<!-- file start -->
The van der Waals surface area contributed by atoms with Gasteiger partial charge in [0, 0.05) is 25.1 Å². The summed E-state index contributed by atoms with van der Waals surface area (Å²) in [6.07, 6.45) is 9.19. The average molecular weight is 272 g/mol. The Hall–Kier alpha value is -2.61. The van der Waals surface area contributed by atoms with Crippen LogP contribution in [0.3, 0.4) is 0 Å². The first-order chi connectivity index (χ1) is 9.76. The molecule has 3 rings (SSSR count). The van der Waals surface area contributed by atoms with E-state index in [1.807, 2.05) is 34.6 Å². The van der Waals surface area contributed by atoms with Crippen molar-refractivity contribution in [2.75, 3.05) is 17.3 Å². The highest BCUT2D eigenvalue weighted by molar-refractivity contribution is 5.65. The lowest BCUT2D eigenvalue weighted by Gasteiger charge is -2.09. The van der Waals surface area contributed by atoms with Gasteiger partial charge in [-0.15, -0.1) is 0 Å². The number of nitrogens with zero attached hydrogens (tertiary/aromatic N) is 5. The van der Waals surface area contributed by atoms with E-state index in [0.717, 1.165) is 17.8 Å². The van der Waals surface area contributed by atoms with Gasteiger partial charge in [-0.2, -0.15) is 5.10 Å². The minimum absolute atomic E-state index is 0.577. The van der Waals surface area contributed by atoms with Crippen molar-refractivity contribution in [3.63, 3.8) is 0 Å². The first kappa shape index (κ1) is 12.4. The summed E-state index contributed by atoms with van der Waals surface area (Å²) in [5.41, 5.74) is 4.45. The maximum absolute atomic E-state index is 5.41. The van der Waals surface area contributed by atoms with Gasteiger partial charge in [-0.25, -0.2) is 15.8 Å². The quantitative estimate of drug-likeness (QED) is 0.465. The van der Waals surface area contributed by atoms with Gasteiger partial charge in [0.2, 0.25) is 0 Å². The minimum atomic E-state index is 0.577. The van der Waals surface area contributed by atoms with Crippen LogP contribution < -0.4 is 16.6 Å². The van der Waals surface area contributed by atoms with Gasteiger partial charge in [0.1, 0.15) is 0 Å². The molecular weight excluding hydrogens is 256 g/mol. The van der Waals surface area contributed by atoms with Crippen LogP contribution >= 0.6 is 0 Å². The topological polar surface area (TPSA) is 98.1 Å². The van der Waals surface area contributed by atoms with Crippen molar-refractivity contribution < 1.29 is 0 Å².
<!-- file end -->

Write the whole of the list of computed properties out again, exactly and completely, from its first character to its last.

The van der Waals surface area contributed by atoms with Gasteiger partial charge in [0, 0.05) is 25.1 Å². The summed E-state index contributed by atoms with van der Waals surface area (Å²) in [6.07, 6.45) is 9.19. The average molecular weight is 272 g/mol. The Hall–Kier alpha value is -2.61. The van der Waals surface area contributed by atoms with Crippen LogP contribution in [0.3, 0.4) is 0 Å². The first-order chi connectivity index (χ1) is 9.76. The molecule has 3 rings (SSSR count). The van der Waals surface area contributed by atoms with E-state index in [1.807, 2.05) is 34.6 Å². The van der Waals surface area contributed by atoms with Crippen molar-refractivity contribution in [2.75, 3.05) is 17.3 Å². The highest BCUT2D eigenvalue weighted by molar-refractivity contribution is 5.65. The lowest BCUT2D eigenvalue weighted by Gasteiger charge is -2.09. The van der Waals surface area contributed by atoms with Gasteiger partial charge in [-0.15, -0.1) is 0 Å². The number of nitrogens with zero attached hydrogens (tertiary/aromatic N) is 5. The van der Waals surface area contributed by atoms with E-state index in [0.717, 1.165) is 17.8 Å². The van der Waals surface area contributed by atoms with Gasteiger partial charge in [-0.2, -0.15) is 5.10 Å². The minimum absolute atomic E-state index is 0.577. The van der Waals surface area contributed by atoms with Crippen molar-refractivity contribution in [3.63, 3.8) is 0 Å². The first kappa shape index (κ1) is 12.4. The summed E-state index contributed by atoms with van der Waals surface area (Å²) in [5.41, 5.74) is 4.45. The maximum absolute atomic E-state index is 5.41. The van der Waals surface area contributed by atoms with Gasteiger partial charge in [-0.25, -0.2) is 15.8 Å². The quantitative estimate of drug-likeness (QED) is 0.465. The van der Waals surface area contributed by atoms with Gasteiger partial charge in [0.2, 0.25) is 0 Å². The minimum atomic E-state index is 0.577. The van der Waals surface area contributed by atoms with Crippen LogP contribution < -0.4 is 16.6 Å². The van der Waals surface area contributed by atoms with Gasteiger partial charge in [0.1, 0.15) is 0 Å². The molecular weight excluding hydrogens is 256 g/mol. The van der Waals surface area contributed by atoms with Crippen LogP contribution >= 0.6 is 0 Å². The topological polar surface area (TPSA) is 98.1 Å². The van der Waals surface area contributed by atoms with Crippen molar-refractivity contribution < 1.29 is 0 Å².